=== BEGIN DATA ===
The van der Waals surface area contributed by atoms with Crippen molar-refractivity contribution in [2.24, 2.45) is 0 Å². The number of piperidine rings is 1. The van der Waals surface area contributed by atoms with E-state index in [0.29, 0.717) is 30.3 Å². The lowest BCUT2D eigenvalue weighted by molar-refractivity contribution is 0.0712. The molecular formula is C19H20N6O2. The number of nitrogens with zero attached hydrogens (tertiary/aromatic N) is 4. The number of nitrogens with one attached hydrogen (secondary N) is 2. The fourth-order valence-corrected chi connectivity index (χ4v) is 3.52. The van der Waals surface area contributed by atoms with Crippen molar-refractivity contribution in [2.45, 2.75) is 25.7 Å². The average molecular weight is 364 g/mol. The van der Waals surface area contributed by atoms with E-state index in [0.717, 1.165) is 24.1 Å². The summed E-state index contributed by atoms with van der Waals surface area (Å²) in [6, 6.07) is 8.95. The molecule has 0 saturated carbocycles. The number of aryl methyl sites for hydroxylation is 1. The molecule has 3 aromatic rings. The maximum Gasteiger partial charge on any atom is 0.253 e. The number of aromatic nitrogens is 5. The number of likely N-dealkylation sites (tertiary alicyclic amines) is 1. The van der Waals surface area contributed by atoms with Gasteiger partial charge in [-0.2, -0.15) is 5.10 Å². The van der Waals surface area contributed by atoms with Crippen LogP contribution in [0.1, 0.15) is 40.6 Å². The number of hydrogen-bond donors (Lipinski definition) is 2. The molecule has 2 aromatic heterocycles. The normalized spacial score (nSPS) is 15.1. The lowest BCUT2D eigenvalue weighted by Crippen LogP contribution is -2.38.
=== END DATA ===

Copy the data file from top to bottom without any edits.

The van der Waals surface area contributed by atoms with Crippen molar-refractivity contribution in [2.24, 2.45) is 0 Å². The number of piperidine rings is 1. The van der Waals surface area contributed by atoms with E-state index in [0.29, 0.717) is 30.3 Å². The lowest BCUT2D eigenvalue weighted by molar-refractivity contribution is 0.0712. The molecular formula is C19H20N6O2. The number of nitrogens with zero attached hydrogens (tertiary/aromatic N) is 4. The number of nitrogens with one attached hydrogen (secondary N) is 2. The fourth-order valence-corrected chi connectivity index (χ4v) is 3.52. The van der Waals surface area contributed by atoms with Crippen molar-refractivity contribution in [2.45, 2.75) is 25.7 Å². The average molecular weight is 364 g/mol. The van der Waals surface area contributed by atoms with E-state index in [0.717, 1.165) is 24.1 Å². The summed E-state index contributed by atoms with van der Waals surface area (Å²) in [6, 6.07) is 8.95. The molecule has 0 saturated carbocycles. The number of aryl methyl sites for hydroxylation is 1. The molecule has 3 aromatic rings. The maximum Gasteiger partial charge on any atom is 0.253 e. The number of aromatic nitrogens is 5. The number of likely N-dealkylation sites (tertiary alicyclic amines) is 1. The van der Waals surface area contributed by atoms with Gasteiger partial charge in [-0.2, -0.15) is 5.10 Å². The van der Waals surface area contributed by atoms with Crippen LogP contribution in [0.1, 0.15) is 40.6 Å². The number of hydrogen-bond donors (Lipinski definition) is 2. The molecule has 2 aromatic heterocycles. The normalized spacial score (nSPS) is 15.1. The lowest BCUT2D eigenvalue weighted by Crippen LogP contribution is -2.38.